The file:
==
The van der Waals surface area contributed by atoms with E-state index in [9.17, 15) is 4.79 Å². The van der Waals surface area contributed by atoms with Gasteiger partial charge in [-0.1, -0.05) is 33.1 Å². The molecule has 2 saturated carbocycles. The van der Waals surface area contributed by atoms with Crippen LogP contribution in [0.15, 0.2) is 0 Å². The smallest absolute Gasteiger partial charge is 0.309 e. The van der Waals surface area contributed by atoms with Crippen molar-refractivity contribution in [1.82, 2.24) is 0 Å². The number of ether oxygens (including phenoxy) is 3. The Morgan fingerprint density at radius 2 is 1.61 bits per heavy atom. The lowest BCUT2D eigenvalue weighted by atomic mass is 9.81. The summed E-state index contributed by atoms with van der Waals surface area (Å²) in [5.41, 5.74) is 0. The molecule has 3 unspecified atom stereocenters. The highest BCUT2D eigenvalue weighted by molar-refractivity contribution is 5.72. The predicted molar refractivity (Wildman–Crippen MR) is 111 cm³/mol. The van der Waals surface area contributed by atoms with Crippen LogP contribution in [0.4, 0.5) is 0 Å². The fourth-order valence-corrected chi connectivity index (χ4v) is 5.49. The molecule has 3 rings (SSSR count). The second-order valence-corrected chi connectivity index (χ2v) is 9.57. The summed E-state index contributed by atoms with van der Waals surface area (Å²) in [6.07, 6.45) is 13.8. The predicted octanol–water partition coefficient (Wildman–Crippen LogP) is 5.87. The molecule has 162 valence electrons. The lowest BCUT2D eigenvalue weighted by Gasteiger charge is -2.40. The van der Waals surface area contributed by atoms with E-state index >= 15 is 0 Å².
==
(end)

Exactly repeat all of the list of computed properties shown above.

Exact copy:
The van der Waals surface area contributed by atoms with E-state index in [9.17, 15) is 4.79 Å². The van der Waals surface area contributed by atoms with Gasteiger partial charge in [-0.1, -0.05) is 33.1 Å². The molecule has 2 saturated carbocycles. The van der Waals surface area contributed by atoms with Crippen LogP contribution in [0.15, 0.2) is 0 Å². The smallest absolute Gasteiger partial charge is 0.309 e. The van der Waals surface area contributed by atoms with Crippen molar-refractivity contribution in [1.82, 2.24) is 0 Å². The number of ether oxygens (including phenoxy) is 3. The Morgan fingerprint density at radius 2 is 1.61 bits per heavy atom. The lowest BCUT2D eigenvalue weighted by atomic mass is 9.81. The summed E-state index contributed by atoms with van der Waals surface area (Å²) in [5.41, 5.74) is 0. The molecule has 3 unspecified atom stereocenters. The highest BCUT2D eigenvalue weighted by molar-refractivity contribution is 5.72. The predicted molar refractivity (Wildman–Crippen MR) is 111 cm³/mol. The van der Waals surface area contributed by atoms with Crippen LogP contribution in [0.4, 0.5) is 0 Å². The fourth-order valence-corrected chi connectivity index (χ4v) is 5.49. The molecule has 3 rings (SSSR count). The second-order valence-corrected chi connectivity index (χ2v) is 9.57. The summed E-state index contributed by atoms with van der Waals surface area (Å²) in [6.07, 6.45) is 13.8. The predicted octanol–water partition coefficient (Wildman–Crippen LogP) is 5.87. The molecule has 162 valence electrons. The lowest BCUT2D eigenvalue weighted by Gasteiger charge is -2.40. The van der Waals surface area contributed by atoms with E-state index >= 15 is 0 Å².